St James Centre

St James Centre
12 February 2007

The St James Centre was completed in 1973 as part of a scheme replacing a Georgian square in Edinburgh’s New Town. St James Square was originally laid out by James Craig in the late 18th century. But by 1965, its buildings had so deteriorated that the Scotland Office and Edinburgh city corporation gave the go-ahead for the area to be cleared and redeveloped, leaving only St Mary’s Cathedral.

Designed for a competition in 1964 by Ian Burke & Martin, it comprised an indoor shopping centre, an office block (New St Andrew’s House), a hotel (King James) and a multistorey car park. The plan was not universally welcomed and faced a campaign against it, led by the Cockburn Association; this continued for the nine years it took for the concrete megastructure to be built.

The precinct has, however, been popular with shoppers and remains so, even with competition from more recent retail developments, such as the nearby outpost of Harvey Nichols. The hotel has become a Thistle but the asbestos-ridden office block, renamed St James House, lies empty.

Not dissimilar to many others in city centres across Britain, the complex is widely seen as dated. Since its construction in the 1970s, the only notable change to the structure has been the replacement of the link across Leith Street with a glass cylindrical bridge by Broadway Malyan, connecting the shopping centre with the new Calton Square development.1

In 2002, the St James Centre polled 34% of the vote in a survey carried out by the Scotsman to identify the worst architectural eyesore in Scotland.2 A similar poll the following year, conducted UK-wide by Country Life magazine, put the shopping centre within their readers’ top 10 most disliked buildings.3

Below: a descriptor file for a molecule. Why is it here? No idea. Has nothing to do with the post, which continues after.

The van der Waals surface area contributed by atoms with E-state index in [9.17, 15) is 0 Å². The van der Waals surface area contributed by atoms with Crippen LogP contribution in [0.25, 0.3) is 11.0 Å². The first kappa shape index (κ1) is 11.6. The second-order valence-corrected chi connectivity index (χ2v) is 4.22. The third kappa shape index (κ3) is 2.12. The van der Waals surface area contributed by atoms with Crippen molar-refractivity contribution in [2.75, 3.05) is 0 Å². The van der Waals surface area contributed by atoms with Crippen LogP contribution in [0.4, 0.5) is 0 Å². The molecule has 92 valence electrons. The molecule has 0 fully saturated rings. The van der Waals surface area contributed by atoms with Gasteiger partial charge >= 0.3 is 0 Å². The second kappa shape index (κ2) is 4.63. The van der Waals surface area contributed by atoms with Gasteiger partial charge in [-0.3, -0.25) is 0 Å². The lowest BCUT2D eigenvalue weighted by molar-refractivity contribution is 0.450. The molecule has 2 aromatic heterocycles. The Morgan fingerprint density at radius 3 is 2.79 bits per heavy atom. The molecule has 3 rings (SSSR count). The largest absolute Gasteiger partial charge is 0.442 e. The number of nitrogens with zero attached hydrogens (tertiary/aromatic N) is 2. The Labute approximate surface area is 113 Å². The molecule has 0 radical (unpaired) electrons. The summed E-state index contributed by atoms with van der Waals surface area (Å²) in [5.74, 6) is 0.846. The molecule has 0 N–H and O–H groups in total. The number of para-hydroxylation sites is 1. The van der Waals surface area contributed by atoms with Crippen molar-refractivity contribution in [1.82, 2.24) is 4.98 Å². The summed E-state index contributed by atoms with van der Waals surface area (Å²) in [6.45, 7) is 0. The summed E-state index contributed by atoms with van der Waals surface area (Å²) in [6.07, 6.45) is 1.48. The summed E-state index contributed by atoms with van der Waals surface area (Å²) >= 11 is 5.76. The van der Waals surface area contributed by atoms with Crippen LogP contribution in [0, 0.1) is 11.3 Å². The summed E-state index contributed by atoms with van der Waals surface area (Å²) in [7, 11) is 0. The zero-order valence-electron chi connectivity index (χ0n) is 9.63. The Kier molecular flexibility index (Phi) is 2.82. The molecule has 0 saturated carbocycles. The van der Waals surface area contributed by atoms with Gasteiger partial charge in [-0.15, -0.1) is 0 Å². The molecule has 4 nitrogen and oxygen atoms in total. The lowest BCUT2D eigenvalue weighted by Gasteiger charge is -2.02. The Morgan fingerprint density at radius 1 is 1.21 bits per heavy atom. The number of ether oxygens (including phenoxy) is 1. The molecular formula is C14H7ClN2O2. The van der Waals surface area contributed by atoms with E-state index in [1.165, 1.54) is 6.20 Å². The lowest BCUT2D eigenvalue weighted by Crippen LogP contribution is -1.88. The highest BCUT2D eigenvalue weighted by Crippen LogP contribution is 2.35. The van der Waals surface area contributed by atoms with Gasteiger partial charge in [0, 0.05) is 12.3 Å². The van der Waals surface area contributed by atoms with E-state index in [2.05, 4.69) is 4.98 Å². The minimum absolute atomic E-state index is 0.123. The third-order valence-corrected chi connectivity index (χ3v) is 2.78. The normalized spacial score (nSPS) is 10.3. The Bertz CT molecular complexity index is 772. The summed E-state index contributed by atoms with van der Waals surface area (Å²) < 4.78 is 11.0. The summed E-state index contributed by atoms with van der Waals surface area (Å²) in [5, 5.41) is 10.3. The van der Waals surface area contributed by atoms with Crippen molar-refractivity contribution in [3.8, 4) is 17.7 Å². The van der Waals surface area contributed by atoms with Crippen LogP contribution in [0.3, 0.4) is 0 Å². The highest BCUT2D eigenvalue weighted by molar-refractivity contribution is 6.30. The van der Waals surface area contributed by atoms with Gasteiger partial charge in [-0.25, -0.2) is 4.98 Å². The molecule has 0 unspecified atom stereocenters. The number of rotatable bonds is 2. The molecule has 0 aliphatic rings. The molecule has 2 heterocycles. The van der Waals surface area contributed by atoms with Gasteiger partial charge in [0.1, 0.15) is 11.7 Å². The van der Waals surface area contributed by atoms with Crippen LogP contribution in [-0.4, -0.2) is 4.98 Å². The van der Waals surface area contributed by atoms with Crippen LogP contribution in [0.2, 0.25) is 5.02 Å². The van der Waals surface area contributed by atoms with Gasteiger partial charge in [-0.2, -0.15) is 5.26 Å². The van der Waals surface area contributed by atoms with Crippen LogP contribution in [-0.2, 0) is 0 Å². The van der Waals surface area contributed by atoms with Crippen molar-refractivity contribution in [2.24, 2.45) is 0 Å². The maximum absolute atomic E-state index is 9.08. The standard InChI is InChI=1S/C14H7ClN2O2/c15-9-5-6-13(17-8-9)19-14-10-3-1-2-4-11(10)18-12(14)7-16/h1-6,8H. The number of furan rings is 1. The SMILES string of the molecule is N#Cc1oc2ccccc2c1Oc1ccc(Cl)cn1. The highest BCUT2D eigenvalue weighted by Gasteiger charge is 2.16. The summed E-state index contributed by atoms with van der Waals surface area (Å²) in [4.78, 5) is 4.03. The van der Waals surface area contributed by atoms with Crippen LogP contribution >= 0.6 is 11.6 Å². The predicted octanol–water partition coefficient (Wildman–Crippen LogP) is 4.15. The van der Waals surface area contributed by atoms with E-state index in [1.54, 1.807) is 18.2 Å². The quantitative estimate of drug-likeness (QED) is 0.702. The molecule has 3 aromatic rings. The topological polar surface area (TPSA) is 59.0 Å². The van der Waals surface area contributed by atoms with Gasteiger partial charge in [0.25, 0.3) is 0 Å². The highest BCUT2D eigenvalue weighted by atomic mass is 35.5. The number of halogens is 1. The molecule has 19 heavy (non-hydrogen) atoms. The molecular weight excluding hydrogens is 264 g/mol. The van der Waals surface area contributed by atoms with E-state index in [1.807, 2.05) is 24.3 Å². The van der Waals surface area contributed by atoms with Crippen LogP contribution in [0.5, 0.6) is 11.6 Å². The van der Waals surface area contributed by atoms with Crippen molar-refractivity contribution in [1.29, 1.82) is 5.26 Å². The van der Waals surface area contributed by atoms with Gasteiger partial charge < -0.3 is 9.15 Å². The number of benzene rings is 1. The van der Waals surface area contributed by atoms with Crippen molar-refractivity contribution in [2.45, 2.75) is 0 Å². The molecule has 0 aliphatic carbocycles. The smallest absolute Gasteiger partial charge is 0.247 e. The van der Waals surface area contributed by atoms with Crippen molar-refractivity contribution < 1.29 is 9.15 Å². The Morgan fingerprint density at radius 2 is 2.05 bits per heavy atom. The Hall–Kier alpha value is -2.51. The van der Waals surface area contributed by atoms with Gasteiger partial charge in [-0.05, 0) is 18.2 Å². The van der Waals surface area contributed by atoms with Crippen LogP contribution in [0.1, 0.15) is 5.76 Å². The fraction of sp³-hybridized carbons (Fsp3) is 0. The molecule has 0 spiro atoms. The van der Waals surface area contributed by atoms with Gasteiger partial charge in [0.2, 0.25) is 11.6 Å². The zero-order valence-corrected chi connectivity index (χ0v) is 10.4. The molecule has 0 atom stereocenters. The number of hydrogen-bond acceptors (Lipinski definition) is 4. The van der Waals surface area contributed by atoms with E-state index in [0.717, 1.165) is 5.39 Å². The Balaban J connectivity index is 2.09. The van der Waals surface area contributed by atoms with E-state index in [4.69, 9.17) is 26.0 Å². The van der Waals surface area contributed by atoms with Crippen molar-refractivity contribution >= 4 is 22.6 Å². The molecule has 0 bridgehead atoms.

The president of RIBA, George Ferguson, nominated the complex in 2004 for his proposed X list of buildings needing to be demolished or redeveloped. The same year, Tom Ponton, a city councillor and member of Edinburgh’s planning committee, was similarly disparaging. Speaking to the Evening News, he said: “Planning officials and elected members of the day have to take a lot of blame for it. It’s criminal that they were allowed to build it.”

The paper also quoted David McDonald of the Cockburn Association, which remains opposed to the complex.

It’s an intrusion on the city skyline from so many angles and is probably the worst building in Edinburgh in terms of its setting. Considering its location in the historic setting of the New Town, it really is a poisoned area that needs to be surgically removed from the city.4

The site was bought at the end of 2005 by the Northern Irish investor, Donegall Place Investments, who despite a request from the council, announced they had no intention of redeveloping it. Donegall sold the site, however, after just five months to Henderson Global Investors (HGI), the London-based owners of Glasgow’s Buchanan Galleries and Birmingham’s Bullring.

HGI have since commissioned a new masterplan for the St James Centre by Building Design Partnership ? known for Liverpool’s Paradise Project ? and Edinburgh’s Allan Murray Architects. If planning permission is granted for the £850m scheme, demoilition of the 1970s shopping centre could begin in 2010. (Last edited: 20 May 2008)

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